Thom Harrison: People don’t realize, is that Adderall is just pharmaceutical grade cocaine. I mean it’s just a pharmaceutical grade process. I think most people don’t have a clue, and they’re giving that to young kids or they’re giving that… And then you wonder why they become involved. And please, yes, some people do better on Adderall, but all of that needs to be understood. Addicts are horrible historians. If you start asking them, “What have you taken? Or What’s going on?” They will, you know, they always minimize, but it was not that much. But they’ve also forgotten because of the addiction. They don’t see the correlation. They don’t see everything you just took 24 hours ago is now mixing very poorly with what you just took two hours ago. And that’s what’s brought you to the emergency room.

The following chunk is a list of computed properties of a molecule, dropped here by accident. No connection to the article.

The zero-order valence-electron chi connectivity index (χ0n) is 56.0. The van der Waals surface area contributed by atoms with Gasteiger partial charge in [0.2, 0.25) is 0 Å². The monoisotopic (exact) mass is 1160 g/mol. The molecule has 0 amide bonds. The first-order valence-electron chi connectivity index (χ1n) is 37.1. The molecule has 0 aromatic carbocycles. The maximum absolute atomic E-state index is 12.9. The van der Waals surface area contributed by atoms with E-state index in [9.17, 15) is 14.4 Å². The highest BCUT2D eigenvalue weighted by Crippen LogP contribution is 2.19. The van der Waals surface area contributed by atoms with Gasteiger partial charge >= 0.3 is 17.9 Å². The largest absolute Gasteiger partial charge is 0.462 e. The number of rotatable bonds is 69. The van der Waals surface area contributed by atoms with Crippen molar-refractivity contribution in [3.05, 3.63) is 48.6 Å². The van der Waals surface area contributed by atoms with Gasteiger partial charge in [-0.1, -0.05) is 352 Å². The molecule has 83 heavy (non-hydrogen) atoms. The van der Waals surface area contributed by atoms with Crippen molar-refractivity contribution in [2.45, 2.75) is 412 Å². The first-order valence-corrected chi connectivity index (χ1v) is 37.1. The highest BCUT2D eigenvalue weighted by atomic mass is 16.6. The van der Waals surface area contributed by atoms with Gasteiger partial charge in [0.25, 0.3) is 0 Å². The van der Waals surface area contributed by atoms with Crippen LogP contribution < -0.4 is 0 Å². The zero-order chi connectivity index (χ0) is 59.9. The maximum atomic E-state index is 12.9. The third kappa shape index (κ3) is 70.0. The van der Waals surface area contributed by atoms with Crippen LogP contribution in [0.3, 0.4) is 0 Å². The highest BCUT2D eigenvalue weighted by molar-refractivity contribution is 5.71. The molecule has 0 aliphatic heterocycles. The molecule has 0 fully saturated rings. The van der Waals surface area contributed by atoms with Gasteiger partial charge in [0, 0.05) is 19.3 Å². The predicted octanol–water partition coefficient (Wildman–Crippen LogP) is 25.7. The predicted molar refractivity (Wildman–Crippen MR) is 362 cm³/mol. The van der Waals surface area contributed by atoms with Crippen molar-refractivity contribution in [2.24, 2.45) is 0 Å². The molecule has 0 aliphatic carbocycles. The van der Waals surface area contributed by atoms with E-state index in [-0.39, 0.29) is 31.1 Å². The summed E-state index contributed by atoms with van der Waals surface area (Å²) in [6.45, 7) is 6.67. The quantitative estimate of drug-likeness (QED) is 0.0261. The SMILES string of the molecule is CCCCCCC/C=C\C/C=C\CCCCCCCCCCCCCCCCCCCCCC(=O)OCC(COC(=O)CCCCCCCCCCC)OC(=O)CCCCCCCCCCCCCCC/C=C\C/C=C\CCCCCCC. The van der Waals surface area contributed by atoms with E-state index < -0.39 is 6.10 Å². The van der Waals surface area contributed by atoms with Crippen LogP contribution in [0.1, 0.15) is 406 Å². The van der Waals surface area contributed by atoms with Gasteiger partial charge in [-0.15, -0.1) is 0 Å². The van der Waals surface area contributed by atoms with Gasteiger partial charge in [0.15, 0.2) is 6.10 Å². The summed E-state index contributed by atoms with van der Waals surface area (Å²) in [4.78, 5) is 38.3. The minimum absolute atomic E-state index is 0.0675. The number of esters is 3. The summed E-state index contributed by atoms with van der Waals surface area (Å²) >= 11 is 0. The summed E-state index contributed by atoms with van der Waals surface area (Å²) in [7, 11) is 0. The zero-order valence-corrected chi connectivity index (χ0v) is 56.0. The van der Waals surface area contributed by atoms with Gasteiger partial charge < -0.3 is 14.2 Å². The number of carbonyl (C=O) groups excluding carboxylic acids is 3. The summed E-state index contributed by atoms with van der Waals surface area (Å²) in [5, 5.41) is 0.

Alema Harrington: Yeah, and I think you make a great point, Thom. In understanding that you know, as I look at the disease, and I work with addicts and alcoholics at Renaissance Ranch. And my personal experience, is denial and minimization are big components in the disease of addiction. So you know, the disease if you will, if you look at it as this entity is trying to survive. And by surviving, part of what its job to do is to minimize like, “Oh, it’s not that bad.” Right? Or, you know, to justify, “Oh, I need this because the doctor said.” And, “I have this disorder and I need these medications.” So it’s constantly trying to survive, speaking of the disease, and justify, and minimize, and deny. These are all ego-defense mechanisms, if you will, that are trying to support the survival of this behavior. So, you know, for us, it’s still in the understanding of whether or not there are options, and there are. At Renaissance Ranch, we present these options and in the holistic approach, because they’re cognitive in nature. But they’re also spiritual in nature or in their different ways.